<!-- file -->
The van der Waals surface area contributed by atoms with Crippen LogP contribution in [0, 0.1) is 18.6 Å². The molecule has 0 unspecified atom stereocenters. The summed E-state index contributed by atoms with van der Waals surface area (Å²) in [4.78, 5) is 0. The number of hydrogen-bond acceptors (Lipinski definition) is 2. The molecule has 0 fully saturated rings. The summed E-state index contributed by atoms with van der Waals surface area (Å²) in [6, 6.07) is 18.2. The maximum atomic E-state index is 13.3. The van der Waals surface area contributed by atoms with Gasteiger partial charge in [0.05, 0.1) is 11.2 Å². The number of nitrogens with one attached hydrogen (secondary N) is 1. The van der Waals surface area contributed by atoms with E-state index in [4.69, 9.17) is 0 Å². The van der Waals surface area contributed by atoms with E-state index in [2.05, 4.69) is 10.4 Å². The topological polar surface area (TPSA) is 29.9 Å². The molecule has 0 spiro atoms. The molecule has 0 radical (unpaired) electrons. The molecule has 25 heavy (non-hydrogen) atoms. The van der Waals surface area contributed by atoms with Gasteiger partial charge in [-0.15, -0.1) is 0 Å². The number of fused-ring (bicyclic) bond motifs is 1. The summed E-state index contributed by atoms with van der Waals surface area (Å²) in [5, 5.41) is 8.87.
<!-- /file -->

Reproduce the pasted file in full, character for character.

The van der Waals surface area contributed by atoms with Crippen LogP contribution in [0, 0.1) is 18.6 Å². The molecule has 0 unspecified atom stereocenters. The summed E-state index contributed by atoms with van der Waals surface area (Å²) in [4.78, 5) is 0. The number of hydrogen-bond acceptors (Lipinski definition) is 2. The molecule has 0 fully saturated rings. The summed E-state index contributed by atoms with van der Waals surface area (Å²) in [6, 6.07) is 18.2. The maximum atomic E-state index is 13.3. The van der Waals surface area contributed by atoms with Gasteiger partial charge in [0.05, 0.1) is 11.2 Å². The number of nitrogens with one attached hydrogen (secondary N) is 1. The van der Waals surface area contributed by atoms with E-state index in [4.69, 9.17) is 0 Å². The van der Waals surface area contributed by atoms with E-state index in [2.05, 4.69) is 10.4 Å². The topological polar surface area (TPSA) is 29.9 Å². The molecule has 0 spiro atoms. The molecule has 0 radical (unpaired) electrons. The molecule has 25 heavy (non-hydrogen) atoms. The van der Waals surface area contributed by atoms with Gasteiger partial charge in [-0.15, -0.1) is 0 Å². The number of fused-ring (bicyclic) bond motifs is 1. The summed E-state index contributed by atoms with van der Waals surface area (Å²) in [5, 5.41) is 8.87.